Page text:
The Second Book of the Prophet, Verse I

When the Prophet returned (as the whole of the universe had promised, cutting itself in oath), he went first to the mountains of his upbringing, the high and windy place of his second childhood, and watched from there for the signs of the seasons that all the valleys of the world had passed, the one they had entered.

He saw that the changes were no more and no less great than they had been from the mountain before, and the signs gave the Prophet comfort, in a way. Five more seasons he spent on the mountain, communing with only his thoughts and the stones, the short, hard trees that grappled each other for continuum on the bluffs.

At the end of that time, there came three visitors with a bundle wrapped in simple cloth, tied with a silver cord. They came flying up the face of the cliff on which the Prophet sat, cold air filling their dark wings–a greeting as right as any. He bade them sit, offering them the view, which was all he had.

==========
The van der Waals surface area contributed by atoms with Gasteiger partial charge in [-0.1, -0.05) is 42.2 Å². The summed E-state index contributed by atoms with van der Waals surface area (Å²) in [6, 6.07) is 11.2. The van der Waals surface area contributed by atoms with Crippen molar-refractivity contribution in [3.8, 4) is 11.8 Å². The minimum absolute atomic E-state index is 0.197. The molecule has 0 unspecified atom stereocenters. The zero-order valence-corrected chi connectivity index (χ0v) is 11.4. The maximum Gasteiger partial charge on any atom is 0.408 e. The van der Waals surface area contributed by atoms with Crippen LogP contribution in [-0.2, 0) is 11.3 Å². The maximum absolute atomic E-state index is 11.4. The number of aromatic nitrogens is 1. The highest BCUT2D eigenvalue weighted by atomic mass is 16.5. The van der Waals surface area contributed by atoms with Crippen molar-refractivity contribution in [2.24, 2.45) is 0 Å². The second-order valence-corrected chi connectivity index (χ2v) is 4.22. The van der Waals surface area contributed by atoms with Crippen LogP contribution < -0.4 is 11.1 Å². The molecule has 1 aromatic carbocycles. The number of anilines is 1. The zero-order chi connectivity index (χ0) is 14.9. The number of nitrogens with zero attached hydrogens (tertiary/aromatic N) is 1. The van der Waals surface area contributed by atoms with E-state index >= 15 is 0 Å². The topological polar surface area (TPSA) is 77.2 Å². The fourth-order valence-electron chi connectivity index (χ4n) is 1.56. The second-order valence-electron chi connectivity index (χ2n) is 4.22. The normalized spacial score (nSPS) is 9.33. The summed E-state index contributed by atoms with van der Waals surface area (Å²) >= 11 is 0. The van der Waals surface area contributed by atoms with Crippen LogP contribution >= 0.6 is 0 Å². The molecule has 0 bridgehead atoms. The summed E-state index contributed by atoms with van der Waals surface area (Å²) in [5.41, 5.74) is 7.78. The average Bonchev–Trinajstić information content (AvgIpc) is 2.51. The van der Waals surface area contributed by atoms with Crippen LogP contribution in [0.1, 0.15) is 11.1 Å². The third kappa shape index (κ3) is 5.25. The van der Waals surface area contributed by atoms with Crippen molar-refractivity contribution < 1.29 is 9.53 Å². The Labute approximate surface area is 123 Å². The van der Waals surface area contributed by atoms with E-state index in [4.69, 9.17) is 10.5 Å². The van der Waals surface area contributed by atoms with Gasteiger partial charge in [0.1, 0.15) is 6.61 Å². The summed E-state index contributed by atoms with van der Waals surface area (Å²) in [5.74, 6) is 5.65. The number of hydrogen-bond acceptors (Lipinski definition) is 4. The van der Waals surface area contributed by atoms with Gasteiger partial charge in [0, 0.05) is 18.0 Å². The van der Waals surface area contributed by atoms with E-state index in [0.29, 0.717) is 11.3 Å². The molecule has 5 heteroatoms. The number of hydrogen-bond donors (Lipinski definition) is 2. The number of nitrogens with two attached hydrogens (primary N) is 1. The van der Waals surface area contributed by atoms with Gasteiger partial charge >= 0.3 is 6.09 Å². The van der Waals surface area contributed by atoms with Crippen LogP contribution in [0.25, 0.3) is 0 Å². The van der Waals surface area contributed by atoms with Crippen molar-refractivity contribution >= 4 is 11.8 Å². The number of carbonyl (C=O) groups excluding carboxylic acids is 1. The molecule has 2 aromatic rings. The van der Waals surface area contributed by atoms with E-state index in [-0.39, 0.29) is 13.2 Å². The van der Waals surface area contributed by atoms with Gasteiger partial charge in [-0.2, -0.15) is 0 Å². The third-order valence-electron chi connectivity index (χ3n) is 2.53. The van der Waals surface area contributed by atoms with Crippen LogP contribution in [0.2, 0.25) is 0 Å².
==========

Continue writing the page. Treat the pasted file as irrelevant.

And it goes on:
You wear death well, said the first,
others we know of have known less fortune.
It is ours to bring you a gift.

Destiny is a lie, replied he, knowing.

 

They gave him the gift all the same: a white sword, infinitely familiar. He took it with a measure of silence.

 

Reclaimed for you, a labor of love, said the second,
others we know of have known less fortune.
The stones of the First House have been undone.
We have gathered them, and built a Second.

Knowledge is a lie, replied he, benevolent.

 

There is room for you at the table, there, said the third,
others we know of have known less fortune.
There is room for you under the knife,
and on its handle.

Continuum is a lie, replied he, but took up the gift and returned with them anyway.

 

In the hall of the Second House, a great feast was laid out on the table, and a multitude of fortunate guests communed with each other around it. The voice of the Father, he was told, did not fill this hall as often as it had the first, and guests must listen, then, more often to their own wisdom. When the meal itself was concluded, the younger guests pressed the Prophet (whom they called the name of the West Wind) for orations.

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